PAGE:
The second day of the Sydney seminar began with revision and expansion on the first day’s work, taking some of the dagger plays into a freeplay-type context, then going over much of the sword material again. This established a base, upon which we built an understanding of how the material fits together, and how we can develop the skills needed to apply the art at speed: the bridge between set drills and freeplay. The focus throughout was on how our actions are dependent on those of the opponent. What he is doing determines what will work against him. This lead us in to thinking about avvisamento, foresight, learning to predict the likely blade relationship by manipulating what the opponent sees and can use. (I am working on a post about training methods for developing this skill.)

I try to leave plenty of time for students to ask questions: it is my job to lead them to the next level of their training, which is of course dependent on their current level, experience and interests. The stand-out question was “how do we prevent sniping at the hands in freeplay?” To which my answer is always “don’t expose them when you attack”. Turns out that this gang of Silver fans, like everyone else, was moving in false times. So we spent quite a bit of time working on the basic mechanics of striking without leaving an opening to your hands.

Time and again on this trip it was drummed into me that my best contributions to this Art, and to the students training in it are: the study of mechanics and the coherent organisation of my interpretations into syllabi. These far more than the specifics of those interpretations.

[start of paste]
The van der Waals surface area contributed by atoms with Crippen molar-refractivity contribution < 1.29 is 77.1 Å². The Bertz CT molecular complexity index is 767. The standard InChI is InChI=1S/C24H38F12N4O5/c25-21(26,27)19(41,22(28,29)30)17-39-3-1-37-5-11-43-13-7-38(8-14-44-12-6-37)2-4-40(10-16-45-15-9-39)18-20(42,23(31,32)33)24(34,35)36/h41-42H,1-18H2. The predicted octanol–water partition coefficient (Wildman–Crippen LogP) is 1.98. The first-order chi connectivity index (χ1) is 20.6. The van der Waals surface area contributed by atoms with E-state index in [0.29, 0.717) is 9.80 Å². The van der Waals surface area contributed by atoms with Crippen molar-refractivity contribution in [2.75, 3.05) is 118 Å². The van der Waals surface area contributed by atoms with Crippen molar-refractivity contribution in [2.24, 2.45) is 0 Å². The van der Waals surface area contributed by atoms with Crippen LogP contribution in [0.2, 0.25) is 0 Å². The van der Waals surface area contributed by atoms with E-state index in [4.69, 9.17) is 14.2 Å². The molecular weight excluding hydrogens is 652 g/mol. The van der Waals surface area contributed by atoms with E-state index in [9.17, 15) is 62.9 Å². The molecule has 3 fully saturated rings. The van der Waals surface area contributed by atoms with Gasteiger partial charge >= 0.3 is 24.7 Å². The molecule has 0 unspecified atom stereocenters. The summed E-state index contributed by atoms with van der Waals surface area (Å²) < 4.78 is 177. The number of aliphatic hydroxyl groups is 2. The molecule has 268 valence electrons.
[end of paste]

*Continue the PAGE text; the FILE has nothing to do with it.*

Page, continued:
By the end of the weekend I think all the participants came away with a clear picture of the mechanical and tactical structure of Fiore’s system, and an idea of how to develop their skills in an efficient and effective manner. Well done to all!

Monday was spent mostly at the amazing Alexander the Great exhibition at the Australian Museum, then free fencing the Stoccata crew in the evening. This was great fun, and to stimulate their already keen desire to smack me about, I offered a prize of an SES patch for the best hit I received. This was won by Richard Cullinan with a tasty little one-two at single rapier. I didn’t even see it before it landed. Lovely!

This whole trip has been a delight: the students in my classes, their instructors my hosts, the company and the food- even the trips back and forth were not too bad. So, fingers crossed for a return in 2014!

I could get used to this. Sat outside in the shade tap-tapping away, (still at a lugubrious 10wpm or so) in glorious 30 degree weather. Not sure I'd get much work done in the long run though. But Sydney is a lovely city. I spent Thursday and Friday being shown the sights, including the most excellent Aquarium, including the totally lethal iddy-biddy blue-ringed octopus and the astonishing dugong, proof that 60kg of lettuce a day will make you fat.